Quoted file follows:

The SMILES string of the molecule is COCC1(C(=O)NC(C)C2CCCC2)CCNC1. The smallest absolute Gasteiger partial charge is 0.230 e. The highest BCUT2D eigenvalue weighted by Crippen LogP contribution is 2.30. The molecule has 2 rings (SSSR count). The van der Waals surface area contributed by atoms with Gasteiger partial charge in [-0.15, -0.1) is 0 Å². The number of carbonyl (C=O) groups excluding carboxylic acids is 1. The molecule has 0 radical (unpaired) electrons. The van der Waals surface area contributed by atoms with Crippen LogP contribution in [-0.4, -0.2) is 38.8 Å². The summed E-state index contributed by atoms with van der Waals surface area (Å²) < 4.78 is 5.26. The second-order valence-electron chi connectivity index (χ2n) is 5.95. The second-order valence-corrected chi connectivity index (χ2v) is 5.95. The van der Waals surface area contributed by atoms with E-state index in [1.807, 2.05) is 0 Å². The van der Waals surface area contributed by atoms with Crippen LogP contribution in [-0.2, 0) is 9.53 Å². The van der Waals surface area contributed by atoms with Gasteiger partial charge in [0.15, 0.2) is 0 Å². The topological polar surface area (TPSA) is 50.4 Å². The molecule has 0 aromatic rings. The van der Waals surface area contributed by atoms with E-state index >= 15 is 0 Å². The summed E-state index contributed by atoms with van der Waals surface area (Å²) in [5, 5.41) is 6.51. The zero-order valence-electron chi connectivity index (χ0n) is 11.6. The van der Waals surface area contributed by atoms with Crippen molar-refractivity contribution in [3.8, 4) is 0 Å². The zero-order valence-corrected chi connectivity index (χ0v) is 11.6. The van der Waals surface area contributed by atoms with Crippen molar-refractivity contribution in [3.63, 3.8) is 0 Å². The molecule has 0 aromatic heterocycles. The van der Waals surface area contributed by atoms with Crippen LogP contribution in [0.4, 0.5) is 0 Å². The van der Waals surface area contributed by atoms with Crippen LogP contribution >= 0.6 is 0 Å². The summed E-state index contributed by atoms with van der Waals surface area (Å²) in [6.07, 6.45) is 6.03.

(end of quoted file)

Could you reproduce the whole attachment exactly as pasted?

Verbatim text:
The SMILES string of the molecule is COCC1(C(=O)NC(C)C2CCCC2)CCNC1. The smallest absolute Gasteiger partial charge is 0.230 e. The highest BCUT2D eigenvalue weighted by Crippen LogP contribution is 2.30. The molecule has 2 rings (SSSR count). The van der Waals surface area contributed by atoms with Gasteiger partial charge in [-0.15, -0.1) is 0 Å². The number of carbonyl (C=O) groups excluding carboxylic acids is 1. The molecule has 0 radical (unpaired) electrons. The van der Waals surface area contributed by atoms with Crippen LogP contribution in [-0.4, -0.2) is 38.8 Å². The summed E-state index contributed by atoms with van der Waals surface area (Å²) < 4.78 is 5.26. The second-order valence-electron chi connectivity index (χ2n) is 5.95. The second-order valence-corrected chi connectivity index (χ2v) is 5.95. The van der Waals surface area contributed by atoms with E-state index in [1.807, 2.05) is 0 Å². The van der Waals surface area contributed by atoms with Crippen LogP contribution in [-0.2, 0) is 9.53 Å². The van der Waals surface area contributed by atoms with Gasteiger partial charge in [0.15, 0.2) is 0 Å². The topological polar surface area (TPSA) is 50.4 Å². The molecule has 0 aromatic rings. The van der Waals surface area contributed by atoms with E-state index >= 15 is 0 Å². The summed E-state index contributed by atoms with van der Waals surface area (Å²) in [5, 5.41) is 6.51. The zero-order valence-electron chi connectivity index (χ0n) is 11.6. The van der Waals surface area contributed by atoms with Crippen molar-refractivity contribution in [3.8, 4) is 0 Å². The zero-order valence-corrected chi connectivity index (χ0v) is 11.6. The van der Waals surface area contributed by atoms with Crippen molar-refractivity contribution in [3.63, 3.8) is 0 Å². The molecule has 0 aromatic heterocycles. The van der Waals surface area contributed by atoms with Crippen LogP contribution in [0.4, 0.5) is 0 Å². The van der Waals surface area contributed by atoms with Crippen LogP contribution >= 0.6 is 0 Å². The summed E-state index contributed by atoms with van der Waals surface area (Å²) in [6.07, 6.45) is 6.03.